Pearce created a new record label in partnership with BMG – NuLife records which scored a string of top 40 hits including a number 1 for Rui da Silva - Touch Me (2001), a number 2 with Victoria Beckham, Truesteppers & Dane Bowers – Out of Your Mind (2000) and a number 3 with Ian Van Dahl – Castles in the Sky (2001). Pearce had 10 consecutive top 10 dance compilations and a number of gold albums including Transcendental Euphoria, Very Best of Dave Pearce Dance Anthems and Dave Pearce Trance Anthems. In 2001 Pearce was honoured with a coveted British Independent Film Award (BIFA) for his work on the soundtrack to Richard Parry's movie South West 9. After leaving BMG he signed to Ministry of Sound and hosted trance nights and released a new brand called Delirium.
BBC Radio 6 Music
Pearce returned to BBC radio on Sunday 5 October 2008 hosting a new show on BBC Radio 6 Music from 8pm to 10pm, playing dance music from the last 30 years. Noel Gallagher was the first celebrity guest to pick his favourite dance anthem, which was Strings of Life by Rhythm is Rhythm. He created a weekly bedroom producer slot showcasing new talent. Pearce also presented occasional shows on BBC Radio 2 including New Year's Eve parties and he wrote and presented a series on disco.
Pearce presented Dave Pearce's Top 100 Dance Anthems on MTV. During this period he toured extensively and achieved gold album sales with Dave Pearce Trance Anthems 2008 and 2009 on Ministry of Sound and released a 10 CD retrospective of dance – Dance Years.
BBC Radio 2
Pearce's 6 Music show ended on Sunday 3 April 2011 before he moved to a new 10 part weekly Thursday nostalgic dance show (airing 11pm till midnight starting 14 April 2011) on BBC Radio 2. He also sat in on Janice Long's show. From April 2012, Pearce presented a weekly Saturday night show: Dave Pearce Dance Years (airing from 10pm – midnight) till 26 September 2013. Guests on the show included Calvin Harris, Pet Shop Boys, Disclosure, Duke Dumont, Todd Terry, Marshall Jefferson, Boy George and David Guetta. Dave returned to Radio 2 in a new 11 part weekly slot, airing on Wednesday nights starting on 8 October 2014.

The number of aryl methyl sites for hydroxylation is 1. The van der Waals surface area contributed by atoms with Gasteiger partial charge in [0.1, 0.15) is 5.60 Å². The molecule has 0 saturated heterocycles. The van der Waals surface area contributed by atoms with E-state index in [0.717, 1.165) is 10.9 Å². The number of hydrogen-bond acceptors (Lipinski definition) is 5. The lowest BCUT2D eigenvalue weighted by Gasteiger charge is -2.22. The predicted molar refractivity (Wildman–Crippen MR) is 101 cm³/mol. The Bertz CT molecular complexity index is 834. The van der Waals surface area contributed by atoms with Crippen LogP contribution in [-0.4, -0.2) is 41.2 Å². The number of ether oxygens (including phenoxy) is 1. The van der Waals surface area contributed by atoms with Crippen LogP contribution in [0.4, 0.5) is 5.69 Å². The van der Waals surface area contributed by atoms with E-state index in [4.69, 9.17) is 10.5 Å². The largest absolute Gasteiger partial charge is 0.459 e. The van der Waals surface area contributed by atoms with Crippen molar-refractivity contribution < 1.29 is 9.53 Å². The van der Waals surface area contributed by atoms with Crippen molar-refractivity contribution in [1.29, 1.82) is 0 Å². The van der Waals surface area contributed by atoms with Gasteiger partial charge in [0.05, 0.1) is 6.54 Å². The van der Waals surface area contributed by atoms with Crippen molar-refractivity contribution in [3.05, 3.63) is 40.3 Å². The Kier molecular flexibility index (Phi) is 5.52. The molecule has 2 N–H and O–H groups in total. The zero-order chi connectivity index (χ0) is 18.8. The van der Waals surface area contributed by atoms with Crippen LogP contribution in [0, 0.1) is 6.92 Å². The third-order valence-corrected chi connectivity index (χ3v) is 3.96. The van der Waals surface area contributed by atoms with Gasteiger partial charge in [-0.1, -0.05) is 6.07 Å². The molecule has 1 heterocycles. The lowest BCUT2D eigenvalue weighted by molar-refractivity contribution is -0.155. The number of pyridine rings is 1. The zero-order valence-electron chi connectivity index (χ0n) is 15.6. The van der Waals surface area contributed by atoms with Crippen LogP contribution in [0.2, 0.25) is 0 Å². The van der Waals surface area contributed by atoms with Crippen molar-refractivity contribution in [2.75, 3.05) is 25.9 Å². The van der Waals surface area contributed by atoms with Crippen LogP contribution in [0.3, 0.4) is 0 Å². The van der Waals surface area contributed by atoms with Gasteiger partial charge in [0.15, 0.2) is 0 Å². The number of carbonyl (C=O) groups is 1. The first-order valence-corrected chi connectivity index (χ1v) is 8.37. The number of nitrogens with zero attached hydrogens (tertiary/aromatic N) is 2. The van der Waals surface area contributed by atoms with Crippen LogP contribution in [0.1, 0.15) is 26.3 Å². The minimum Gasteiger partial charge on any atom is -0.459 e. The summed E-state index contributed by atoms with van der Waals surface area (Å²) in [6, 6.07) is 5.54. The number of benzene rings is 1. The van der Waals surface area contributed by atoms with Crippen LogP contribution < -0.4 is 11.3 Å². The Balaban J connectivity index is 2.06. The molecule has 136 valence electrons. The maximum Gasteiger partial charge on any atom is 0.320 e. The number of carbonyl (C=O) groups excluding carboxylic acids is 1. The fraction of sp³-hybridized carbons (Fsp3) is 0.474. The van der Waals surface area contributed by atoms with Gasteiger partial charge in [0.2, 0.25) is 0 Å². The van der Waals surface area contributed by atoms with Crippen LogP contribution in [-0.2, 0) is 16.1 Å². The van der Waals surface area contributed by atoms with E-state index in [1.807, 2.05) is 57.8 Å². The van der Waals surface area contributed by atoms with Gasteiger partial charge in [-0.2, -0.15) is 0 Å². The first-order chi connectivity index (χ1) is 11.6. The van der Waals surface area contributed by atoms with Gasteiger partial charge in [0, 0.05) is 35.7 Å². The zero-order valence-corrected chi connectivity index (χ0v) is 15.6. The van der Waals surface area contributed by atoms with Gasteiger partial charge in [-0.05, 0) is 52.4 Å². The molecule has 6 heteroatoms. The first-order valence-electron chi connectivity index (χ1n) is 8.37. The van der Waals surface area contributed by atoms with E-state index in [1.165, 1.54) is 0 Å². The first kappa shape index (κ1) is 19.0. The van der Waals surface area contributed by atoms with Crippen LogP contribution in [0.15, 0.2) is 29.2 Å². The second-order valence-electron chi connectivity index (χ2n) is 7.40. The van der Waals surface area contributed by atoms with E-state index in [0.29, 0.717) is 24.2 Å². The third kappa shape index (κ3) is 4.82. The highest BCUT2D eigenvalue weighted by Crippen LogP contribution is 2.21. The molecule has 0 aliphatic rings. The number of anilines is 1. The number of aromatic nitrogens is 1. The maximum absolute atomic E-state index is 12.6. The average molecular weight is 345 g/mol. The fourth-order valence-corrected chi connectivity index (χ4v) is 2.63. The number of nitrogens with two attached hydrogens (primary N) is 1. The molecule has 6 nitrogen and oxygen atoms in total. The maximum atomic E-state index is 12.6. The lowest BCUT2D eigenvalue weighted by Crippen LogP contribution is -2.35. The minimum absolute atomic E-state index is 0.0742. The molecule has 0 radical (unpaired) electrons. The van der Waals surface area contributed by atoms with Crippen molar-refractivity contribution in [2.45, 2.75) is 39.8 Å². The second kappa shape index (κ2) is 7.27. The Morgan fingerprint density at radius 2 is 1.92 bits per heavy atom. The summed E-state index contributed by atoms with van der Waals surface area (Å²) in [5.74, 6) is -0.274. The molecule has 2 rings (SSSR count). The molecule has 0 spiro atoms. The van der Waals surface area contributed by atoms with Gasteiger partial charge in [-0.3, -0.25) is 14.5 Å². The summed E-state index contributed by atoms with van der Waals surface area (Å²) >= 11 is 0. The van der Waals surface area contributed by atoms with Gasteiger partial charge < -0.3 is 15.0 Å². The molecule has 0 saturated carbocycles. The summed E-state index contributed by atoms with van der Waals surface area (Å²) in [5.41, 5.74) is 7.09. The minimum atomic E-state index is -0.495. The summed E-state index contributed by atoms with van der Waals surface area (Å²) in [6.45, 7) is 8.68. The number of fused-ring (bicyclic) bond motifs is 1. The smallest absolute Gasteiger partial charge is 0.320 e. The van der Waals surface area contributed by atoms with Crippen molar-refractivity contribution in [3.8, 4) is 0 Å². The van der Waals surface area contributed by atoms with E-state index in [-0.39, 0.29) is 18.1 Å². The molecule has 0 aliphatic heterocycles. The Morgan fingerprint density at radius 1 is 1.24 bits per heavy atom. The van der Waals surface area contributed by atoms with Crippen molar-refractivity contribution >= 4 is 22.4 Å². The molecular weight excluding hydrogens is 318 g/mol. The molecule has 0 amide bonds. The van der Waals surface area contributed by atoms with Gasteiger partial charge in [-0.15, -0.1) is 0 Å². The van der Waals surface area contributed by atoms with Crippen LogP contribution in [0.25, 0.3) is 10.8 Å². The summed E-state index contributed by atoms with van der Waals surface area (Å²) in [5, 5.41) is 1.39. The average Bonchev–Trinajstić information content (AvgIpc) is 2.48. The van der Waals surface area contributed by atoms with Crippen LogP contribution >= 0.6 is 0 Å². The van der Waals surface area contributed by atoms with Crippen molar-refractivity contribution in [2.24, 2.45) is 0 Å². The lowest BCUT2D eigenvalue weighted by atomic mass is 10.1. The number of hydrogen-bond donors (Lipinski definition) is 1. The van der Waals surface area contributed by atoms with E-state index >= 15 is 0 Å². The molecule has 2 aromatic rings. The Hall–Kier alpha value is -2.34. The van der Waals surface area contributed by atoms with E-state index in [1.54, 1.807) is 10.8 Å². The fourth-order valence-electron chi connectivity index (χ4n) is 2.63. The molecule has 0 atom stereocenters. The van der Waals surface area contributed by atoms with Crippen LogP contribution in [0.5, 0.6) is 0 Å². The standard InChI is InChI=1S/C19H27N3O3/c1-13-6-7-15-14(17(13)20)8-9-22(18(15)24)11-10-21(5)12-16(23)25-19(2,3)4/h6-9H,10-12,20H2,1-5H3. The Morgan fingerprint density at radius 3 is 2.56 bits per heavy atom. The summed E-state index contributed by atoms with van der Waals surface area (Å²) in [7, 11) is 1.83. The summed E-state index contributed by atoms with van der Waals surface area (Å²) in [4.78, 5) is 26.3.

In Summer 2013 Pearce took residency at BCM in Mallorca and released a new album, BCM Mallorca 2013.
Dave Pearce Anthems
A new show started on 1 March 2014. Dave Pearce Anthems was a three-hour weekly syndicated show for UK radio stations, broadcast on a Saturday Night. It was aired on UTV Radio, Fire Radio, Hampshire Hit Radio, Energy FM & MKFM.
It was discontinued in 2016 before being re-launched in 2018 by Blue Revolution. The new Dance Anthems show airs on MKFM, The Beat Radio, Energy FM & Hampshire Hit Radio.
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- "Anthems with Dave Pearce". MKFM. Archived from the original on 28 January 2015. Retrieved 1 August 2014.